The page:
Where you end up depends on where you start. The mantra of the Blair decade should have been education, education, education, but ended surely as location, location, location. People droned on about property and got agitated about the precise location...
In Search of Lost Youth: This First-Class Programme Tackled Gang Crime without Sanctimony
Peckham's Lost Radio 4 Writing in the Daily Telegraph on 28 April, Tony Blair (I still get a childish kick out of such juxtapositions) admitted that he had got it wrong. Being tough not only on crime but on "the causes of crime"--unemployment,...
Iraq and the Apocalypse: Why Did a Gifted Prime Minister Embark on a Course Which People Far Stupider Had Consistently Warned Him Could Not Work? David Hare on a Tragic Paradox
New Labour being the project it was, we all have memories of special dismay. My own most lowering moment arrived one night in the winter of 2005 when I went to Chatham House in London to listen to a talk by Gordon Brown, given under the patronage of...
I've Never Knowingly Been Aroused by a Tory. Bowler Hats and Brollies Were a Turn-Off
The gay community does its best to look after its own. If we hear about lesbians being persecuted in Africa or equal rights being denied in Mexico, we're on the case. If they don't watch out, we'll set Peter Tatchell on them. In the absence of recreational...
Laughter to Raise the Raftas: The Indian Family Has Become the Ideal Template for British Domestic Drama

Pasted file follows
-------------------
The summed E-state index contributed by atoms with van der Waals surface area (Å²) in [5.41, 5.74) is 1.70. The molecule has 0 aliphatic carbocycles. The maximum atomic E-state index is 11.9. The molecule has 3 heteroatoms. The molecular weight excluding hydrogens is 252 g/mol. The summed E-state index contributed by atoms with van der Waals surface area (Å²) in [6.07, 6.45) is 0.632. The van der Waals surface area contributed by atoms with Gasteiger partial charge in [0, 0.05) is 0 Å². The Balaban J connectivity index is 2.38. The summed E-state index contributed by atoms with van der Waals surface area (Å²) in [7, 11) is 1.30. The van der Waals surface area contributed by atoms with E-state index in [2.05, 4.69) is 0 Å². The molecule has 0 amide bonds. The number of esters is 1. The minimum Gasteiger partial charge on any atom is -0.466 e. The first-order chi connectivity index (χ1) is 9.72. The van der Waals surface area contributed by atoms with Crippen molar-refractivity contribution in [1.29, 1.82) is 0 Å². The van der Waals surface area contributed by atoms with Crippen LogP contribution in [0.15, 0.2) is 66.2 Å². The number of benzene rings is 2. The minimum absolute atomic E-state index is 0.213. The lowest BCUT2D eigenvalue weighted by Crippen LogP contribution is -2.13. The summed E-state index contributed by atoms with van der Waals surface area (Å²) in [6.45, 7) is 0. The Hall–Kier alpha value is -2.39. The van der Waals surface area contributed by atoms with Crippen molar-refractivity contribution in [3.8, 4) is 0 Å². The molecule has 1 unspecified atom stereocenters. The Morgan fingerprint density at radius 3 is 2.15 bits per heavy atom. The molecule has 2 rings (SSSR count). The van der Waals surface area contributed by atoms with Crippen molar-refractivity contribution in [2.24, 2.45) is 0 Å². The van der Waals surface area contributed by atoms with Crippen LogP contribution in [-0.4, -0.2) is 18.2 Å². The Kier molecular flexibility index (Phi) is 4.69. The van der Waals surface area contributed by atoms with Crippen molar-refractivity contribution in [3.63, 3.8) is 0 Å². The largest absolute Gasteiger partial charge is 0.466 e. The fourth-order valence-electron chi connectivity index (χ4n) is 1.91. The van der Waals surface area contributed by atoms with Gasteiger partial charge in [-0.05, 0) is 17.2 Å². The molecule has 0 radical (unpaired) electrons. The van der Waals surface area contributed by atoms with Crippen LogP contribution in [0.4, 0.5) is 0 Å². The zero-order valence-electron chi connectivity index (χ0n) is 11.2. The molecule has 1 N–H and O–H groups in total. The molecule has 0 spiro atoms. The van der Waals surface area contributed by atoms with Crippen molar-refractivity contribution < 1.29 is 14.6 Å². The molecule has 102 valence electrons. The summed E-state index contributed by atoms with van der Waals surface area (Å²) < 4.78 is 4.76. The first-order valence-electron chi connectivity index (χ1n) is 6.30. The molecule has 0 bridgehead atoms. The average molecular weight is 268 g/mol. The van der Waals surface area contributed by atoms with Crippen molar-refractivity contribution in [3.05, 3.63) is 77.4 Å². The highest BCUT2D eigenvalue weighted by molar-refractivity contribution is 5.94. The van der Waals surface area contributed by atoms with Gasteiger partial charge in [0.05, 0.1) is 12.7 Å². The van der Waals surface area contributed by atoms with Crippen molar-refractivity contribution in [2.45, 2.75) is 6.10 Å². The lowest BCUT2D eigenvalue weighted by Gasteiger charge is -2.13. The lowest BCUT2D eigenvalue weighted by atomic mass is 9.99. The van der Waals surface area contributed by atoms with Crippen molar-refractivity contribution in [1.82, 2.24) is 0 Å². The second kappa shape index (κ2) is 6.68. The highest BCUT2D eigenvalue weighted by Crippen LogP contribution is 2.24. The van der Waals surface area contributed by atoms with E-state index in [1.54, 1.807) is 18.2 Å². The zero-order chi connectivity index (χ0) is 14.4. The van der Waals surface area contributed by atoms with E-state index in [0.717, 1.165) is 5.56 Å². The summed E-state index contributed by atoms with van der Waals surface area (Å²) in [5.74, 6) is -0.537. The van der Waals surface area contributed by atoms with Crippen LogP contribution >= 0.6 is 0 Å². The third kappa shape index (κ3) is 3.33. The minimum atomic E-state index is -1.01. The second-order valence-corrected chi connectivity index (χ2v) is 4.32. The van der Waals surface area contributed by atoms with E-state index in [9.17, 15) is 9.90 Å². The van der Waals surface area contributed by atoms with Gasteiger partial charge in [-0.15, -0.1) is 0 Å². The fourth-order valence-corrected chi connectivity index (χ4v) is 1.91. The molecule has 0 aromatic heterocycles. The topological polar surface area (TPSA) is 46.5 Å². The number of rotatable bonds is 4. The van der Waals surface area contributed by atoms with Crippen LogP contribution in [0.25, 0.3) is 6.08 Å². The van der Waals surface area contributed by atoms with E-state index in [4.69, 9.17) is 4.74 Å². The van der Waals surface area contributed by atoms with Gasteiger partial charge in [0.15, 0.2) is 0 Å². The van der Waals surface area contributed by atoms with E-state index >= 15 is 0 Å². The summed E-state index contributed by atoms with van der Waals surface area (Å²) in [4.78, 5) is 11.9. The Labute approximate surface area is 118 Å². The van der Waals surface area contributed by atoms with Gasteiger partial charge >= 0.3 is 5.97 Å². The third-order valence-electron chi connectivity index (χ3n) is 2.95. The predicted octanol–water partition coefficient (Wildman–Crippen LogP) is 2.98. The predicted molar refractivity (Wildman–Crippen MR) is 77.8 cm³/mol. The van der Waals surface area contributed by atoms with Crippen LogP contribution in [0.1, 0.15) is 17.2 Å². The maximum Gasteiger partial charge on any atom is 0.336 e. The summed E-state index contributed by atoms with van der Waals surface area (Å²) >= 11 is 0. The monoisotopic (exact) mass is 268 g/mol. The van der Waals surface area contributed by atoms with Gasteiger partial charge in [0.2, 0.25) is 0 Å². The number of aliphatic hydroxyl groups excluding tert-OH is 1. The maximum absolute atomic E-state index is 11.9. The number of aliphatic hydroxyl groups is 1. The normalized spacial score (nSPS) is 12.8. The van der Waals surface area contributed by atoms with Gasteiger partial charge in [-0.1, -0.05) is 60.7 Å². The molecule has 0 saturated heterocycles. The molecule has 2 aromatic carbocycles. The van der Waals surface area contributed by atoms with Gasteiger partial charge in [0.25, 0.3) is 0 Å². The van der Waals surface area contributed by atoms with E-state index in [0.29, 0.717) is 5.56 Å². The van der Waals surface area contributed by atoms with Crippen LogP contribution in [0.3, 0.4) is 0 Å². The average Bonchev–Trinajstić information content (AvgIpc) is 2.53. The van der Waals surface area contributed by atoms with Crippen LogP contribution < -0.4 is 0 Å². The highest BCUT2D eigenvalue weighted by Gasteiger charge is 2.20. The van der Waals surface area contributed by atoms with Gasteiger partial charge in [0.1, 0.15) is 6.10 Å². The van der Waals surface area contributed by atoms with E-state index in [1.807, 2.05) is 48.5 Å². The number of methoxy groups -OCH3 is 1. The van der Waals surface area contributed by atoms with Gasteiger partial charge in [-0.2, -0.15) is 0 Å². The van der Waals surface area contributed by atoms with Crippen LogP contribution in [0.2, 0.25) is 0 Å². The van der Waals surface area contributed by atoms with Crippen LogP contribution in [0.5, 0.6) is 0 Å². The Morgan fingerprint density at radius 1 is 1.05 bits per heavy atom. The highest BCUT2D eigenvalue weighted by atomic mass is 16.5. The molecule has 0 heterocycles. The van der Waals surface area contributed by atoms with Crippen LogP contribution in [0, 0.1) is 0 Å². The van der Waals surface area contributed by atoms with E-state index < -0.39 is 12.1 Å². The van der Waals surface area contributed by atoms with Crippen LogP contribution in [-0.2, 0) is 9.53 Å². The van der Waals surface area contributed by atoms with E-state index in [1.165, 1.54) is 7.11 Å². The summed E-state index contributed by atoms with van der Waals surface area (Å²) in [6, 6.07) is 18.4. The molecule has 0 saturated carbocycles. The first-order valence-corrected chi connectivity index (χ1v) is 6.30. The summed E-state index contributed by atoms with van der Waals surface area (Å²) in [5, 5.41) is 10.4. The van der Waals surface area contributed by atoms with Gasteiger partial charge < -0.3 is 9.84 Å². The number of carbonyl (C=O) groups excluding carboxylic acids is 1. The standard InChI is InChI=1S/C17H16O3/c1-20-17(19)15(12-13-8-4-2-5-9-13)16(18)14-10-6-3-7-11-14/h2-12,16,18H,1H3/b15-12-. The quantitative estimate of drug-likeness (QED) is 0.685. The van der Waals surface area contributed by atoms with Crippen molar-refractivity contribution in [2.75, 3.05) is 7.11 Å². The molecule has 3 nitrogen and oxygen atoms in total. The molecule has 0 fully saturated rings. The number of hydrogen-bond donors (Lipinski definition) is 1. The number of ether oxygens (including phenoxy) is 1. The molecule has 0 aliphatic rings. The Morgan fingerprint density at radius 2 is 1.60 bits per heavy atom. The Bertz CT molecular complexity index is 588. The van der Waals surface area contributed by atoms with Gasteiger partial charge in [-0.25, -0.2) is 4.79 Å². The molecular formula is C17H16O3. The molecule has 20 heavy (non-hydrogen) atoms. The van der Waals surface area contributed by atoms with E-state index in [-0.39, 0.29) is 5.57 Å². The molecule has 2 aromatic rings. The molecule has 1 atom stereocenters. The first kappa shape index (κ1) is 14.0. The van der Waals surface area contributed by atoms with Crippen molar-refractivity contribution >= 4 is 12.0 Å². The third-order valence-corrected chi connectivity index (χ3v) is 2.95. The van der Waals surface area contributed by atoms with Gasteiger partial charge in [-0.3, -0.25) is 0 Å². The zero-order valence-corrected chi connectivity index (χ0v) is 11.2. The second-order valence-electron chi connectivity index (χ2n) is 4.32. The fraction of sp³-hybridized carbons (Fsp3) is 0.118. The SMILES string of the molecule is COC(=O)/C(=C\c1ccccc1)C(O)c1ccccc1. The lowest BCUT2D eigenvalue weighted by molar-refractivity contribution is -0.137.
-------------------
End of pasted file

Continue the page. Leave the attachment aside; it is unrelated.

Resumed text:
Rafta, Rafta ... Lyttelton Theatre, London SE1 The playwright Ayub Khan-Din clearly suffered from something akin to second-album syndrome. His first play, East is East, was a corker; in 1997, it won almost every award going, becoming a film a...
Let's Get Serious: With Its Emphasis on the "Young" and the "Fresh", the Turner Prize Has Pandered to Disposable Celebrity Culture. It's Time to Change the Rules, Writes Sue Hubbard
Being asked to write about the Turner Prize is a bit of a poisoned chalice. To criticise Britain's biggest prize for modern art is to risk aligning oneself with the Daily Mail's "call that art?" brigade. To defend it, on the other hand, is to endorse...
Luck and the Thing
As he bows out, Tony Blair may reflect that, helped by good fortune, he has left his country a more decent place, one closer to social democracy. In the first of our verdicts by top writers, Geoff Mulgan reflects on a man who thrived by moulding the...
Maggie's Boy: "You Were the Future, Once," David Cameron Famously Taunted Tony Blair-But, in Our Final Assessment, John Gray Argues That New Labour Failed to Extricate Itself from the Thatcher Past
A late by-product of the Eighties, Tony Blair will be remembered for using his party as a vehicle for an outdated version of the Thatcher project. Applying the half-truths of the political generation that preceded him, he secured ten years in office...
Make Jokes, Not War: While Politicians Cross Swords, a Crop of Talented Comedians Is Bringing the Truth about Iranian Culture to Bars and Clubs across Britain, Writes Stephen Armstrong
Patrick Monahan is used to hecklers. The half-Iranian, half-Irish stand-up comic usually raises his own ethnicity in the first ten minutes of any routine--mainly because he's got a decent opening gag about spending all his holidays in customs. During...